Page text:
1. “jQuery Enlightenment” by Cody Lindley – This was a great read for learning more about jQuery. I often visit Cody’s jQuery Selectors resource also.
  2. Nettuts and Theme Forest blogJeffrey Way is a freak of nature. I have no clue how this guy learns so fast. I am beyond grateful that he takes the massive amounts of time required to share knowledge.
  3. Faded by Nathan Searles – I use this on the home page of this site. I love it.
  4. Hamish Campbell’s tip for using jQuery to find the first letter. This is the code I used to make the drop caps possible (since CSS3 support for drop caps is very inconsistent between browsers):
    jQuery(function($) {
        //Grab first character for Drop Caps
        $("div.entry p:eq(0)").each(function() {
            var text = $(this).html();
            var first = $('<span>'+text.charAt(0)+'</span>').addClass('dropcap');
  5. jQuery Validation Plugin – I just didn’t feel like writing my own validation this time. So I’m using this for now. Has anyone used the Ketchup Plugin? I thought about trying this, too.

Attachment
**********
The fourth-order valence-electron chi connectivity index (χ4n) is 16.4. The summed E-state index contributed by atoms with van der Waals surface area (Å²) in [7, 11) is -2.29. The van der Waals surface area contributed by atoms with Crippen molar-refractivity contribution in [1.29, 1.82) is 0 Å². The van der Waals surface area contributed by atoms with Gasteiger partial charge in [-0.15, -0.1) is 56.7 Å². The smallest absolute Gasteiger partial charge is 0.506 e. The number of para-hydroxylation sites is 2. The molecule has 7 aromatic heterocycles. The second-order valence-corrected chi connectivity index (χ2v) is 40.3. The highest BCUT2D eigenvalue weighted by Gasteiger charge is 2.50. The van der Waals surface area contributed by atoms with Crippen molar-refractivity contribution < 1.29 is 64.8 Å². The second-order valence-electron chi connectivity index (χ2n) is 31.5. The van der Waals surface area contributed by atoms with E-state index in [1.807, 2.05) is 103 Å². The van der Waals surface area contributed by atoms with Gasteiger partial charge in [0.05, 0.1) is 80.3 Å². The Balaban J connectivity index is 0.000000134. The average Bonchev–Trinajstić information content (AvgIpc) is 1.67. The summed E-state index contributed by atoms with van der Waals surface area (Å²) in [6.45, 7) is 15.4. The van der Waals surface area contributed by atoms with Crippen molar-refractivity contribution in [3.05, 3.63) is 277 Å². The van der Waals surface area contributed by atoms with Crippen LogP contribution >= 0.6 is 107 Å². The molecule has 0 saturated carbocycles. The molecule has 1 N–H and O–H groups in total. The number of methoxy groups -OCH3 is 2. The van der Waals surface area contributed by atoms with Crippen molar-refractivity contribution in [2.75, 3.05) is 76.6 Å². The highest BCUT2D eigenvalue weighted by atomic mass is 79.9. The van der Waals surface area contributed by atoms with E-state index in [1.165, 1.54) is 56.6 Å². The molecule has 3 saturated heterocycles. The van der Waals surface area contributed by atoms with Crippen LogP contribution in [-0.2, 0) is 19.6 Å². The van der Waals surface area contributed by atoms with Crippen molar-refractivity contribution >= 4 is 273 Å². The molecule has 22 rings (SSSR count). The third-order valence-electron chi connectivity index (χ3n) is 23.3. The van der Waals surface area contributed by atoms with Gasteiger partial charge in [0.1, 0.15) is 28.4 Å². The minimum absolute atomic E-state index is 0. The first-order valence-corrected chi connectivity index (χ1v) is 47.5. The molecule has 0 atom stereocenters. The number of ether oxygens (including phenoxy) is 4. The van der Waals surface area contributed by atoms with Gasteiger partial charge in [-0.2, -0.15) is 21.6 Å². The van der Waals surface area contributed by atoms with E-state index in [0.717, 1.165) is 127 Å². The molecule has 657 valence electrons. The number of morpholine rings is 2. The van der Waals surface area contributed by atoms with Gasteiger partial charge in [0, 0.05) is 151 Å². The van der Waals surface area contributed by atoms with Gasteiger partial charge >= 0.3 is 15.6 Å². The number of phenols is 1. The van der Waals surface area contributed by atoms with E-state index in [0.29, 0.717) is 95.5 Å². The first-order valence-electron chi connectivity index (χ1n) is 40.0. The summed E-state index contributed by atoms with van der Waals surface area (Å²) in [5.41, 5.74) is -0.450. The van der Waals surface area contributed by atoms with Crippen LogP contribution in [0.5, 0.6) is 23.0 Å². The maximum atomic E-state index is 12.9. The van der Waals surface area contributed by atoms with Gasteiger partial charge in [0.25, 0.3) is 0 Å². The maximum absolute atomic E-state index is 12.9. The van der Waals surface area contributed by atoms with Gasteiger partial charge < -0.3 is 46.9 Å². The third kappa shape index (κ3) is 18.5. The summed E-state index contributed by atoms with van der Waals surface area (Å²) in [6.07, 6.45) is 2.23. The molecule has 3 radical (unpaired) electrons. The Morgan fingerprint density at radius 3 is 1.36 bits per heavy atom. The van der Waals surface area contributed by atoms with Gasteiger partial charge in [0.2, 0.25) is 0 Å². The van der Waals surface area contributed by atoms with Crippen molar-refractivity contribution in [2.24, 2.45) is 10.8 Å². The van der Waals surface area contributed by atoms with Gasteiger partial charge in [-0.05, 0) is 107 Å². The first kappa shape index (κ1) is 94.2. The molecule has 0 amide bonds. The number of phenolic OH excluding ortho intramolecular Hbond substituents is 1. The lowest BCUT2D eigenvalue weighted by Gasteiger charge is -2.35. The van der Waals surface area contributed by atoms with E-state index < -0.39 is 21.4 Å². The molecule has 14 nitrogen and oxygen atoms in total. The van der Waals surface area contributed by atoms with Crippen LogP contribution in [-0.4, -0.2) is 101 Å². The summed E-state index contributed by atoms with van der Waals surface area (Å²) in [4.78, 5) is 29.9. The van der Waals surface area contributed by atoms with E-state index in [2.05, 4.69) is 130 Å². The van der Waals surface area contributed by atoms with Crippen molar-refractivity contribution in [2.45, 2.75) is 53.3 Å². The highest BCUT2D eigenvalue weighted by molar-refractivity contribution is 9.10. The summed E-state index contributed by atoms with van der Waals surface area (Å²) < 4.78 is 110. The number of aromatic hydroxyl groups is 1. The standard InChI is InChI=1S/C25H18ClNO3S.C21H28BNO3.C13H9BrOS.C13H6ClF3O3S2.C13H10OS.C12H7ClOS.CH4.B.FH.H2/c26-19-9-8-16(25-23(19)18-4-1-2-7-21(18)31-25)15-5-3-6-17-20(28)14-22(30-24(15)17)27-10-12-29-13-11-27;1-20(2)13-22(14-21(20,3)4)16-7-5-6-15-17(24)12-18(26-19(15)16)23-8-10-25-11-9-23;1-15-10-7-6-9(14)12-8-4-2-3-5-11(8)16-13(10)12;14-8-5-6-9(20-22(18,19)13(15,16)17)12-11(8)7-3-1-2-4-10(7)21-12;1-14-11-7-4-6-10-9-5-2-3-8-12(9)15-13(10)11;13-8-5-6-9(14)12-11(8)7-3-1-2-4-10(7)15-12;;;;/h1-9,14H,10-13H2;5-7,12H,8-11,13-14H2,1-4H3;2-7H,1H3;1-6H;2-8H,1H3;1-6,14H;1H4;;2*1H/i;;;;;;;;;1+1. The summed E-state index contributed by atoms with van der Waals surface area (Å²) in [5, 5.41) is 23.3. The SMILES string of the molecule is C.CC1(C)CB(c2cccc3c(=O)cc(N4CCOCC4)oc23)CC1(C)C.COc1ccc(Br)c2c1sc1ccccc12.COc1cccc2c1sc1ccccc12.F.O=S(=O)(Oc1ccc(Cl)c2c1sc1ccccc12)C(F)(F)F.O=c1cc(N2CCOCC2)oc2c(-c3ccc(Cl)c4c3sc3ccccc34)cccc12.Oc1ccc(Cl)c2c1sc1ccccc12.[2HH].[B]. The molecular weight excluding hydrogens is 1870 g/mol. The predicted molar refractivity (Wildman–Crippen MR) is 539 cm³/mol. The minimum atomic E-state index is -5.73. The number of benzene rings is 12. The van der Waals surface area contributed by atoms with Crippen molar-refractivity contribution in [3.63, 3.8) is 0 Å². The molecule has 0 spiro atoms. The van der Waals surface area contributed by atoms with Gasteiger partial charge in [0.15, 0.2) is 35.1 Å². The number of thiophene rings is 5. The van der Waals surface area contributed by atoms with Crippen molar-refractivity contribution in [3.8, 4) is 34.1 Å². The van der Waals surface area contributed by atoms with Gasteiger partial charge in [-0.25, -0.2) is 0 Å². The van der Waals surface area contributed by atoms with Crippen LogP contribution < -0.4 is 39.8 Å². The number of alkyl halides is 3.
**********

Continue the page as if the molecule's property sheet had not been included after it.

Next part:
6. Infield Labels – I’m currently using this plugin to place the label over the field and then fade it out when the field is clicked on.
  7. jQuery Plugin: LiveFilter 1.2 – Mike Merritt made this great plugin that filters a list of content as you type. I initially came across this feature at iA.
  1. Diggin into WordPress – I owe endless thanks to Chris Coyers (css-tricks.com) and Jeff Star (perishablepress.com) for their wealth of WordPress knowledge.
  2. Cleaner WordPress Gallery Plugin – Thanks to Justin Tadlock for this great gallery plugin. Whether you use this plugin or not, learn how to exclude images from your gallery with the gallery shortcode.